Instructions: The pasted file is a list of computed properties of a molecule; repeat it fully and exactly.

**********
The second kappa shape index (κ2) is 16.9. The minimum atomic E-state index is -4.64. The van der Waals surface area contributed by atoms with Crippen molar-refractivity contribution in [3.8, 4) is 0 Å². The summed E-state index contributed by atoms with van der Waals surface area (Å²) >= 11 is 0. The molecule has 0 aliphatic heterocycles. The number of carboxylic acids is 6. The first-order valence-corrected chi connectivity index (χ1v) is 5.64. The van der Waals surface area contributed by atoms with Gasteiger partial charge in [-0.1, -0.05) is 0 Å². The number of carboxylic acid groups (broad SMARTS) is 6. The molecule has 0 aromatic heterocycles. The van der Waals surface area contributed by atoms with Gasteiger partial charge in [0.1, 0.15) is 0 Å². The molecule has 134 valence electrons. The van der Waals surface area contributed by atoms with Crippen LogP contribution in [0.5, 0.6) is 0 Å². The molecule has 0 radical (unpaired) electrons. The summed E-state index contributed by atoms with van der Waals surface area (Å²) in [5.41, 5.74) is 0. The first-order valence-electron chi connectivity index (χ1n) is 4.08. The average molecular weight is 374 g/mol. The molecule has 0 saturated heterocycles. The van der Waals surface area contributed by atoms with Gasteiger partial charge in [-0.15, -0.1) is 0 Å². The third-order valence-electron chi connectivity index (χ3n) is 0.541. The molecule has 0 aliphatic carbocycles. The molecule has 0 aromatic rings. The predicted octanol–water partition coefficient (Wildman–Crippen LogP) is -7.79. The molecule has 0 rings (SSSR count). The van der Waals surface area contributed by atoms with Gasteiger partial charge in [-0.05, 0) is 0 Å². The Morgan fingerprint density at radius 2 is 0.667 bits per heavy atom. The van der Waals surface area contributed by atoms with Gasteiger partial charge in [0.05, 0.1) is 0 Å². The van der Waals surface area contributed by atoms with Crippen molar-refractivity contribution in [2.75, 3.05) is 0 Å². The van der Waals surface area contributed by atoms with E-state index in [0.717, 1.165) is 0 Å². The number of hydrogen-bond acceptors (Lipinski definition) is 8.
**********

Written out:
The second kappa shape index (κ2) is 16.9. The minimum atomic E-state index is -4.64. The van der Waals surface area contributed by atoms with Crippen molar-refractivity contribution in [3.8, 4) is 0 Å². The summed E-state index contributed by atoms with van der Waals surface area (Å²) >= 11 is 0. The molecule has 0 aliphatic heterocycles. The number of carboxylic acids is 6. The first-order valence-corrected chi connectivity index (χ1v) is 5.64. The van der Waals surface area contributed by atoms with Gasteiger partial charge in [-0.1, -0.05) is 0 Å². The number of carboxylic acid groups (broad SMARTS) is 6. The molecule has 0 aromatic heterocycles. The van der Waals surface area contributed by atoms with Gasteiger partial charge in [0.1, 0.15) is 0 Å². The molecule has 134 valence electrons. The van der Waals surface area contributed by atoms with Crippen LogP contribution in [0.5, 0.6) is 0 Å². The molecule has 0 radical (unpaired) electrons. The summed E-state index contributed by atoms with van der Waals surface area (Å²) in [5.41, 5.74) is 0. The first-order valence-electron chi connectivity index (χ1n) is 4.08. The average molecular weight is 374 g/mol. The molecule has 0 saturated heterocycles. The van der Waals surface area contributed by atoms with Gasteiger partial charge in [-0.15, -0.1) is 0 Å². The third-order valence-electron chi connectivity index (χ3n) is 0.541. The molecule has 0 aliphatic carbocycles. The molecule has 0 aromatic rings. The predicted octanol–water partition coefficient (Wildman–Crippen LogP) is -7.79. The molecule has 0 rings (SSSR count). The van der Waals surface area contributed by atoms with Gasteiger partial charge in [-0.05, 0) is 0 Å². The Morgan fingerprint density at radius 2 is 0.667 bits per heavy atom. The van der Waals surface area contributed by atoms with Gasteiger partial charge in [0.05, 0.1) is 0 Å². The van der Waals surface area contributed by atoms with Crippen molar-refractivity contribution in [2.75, 3.05) is 0 Å². The van der Waals surface area contributed by atoms with E-state index in [0.717, 1.165) is 0 Å². The number of hydrogen-bond acceptors (Lipinski definition) is 8.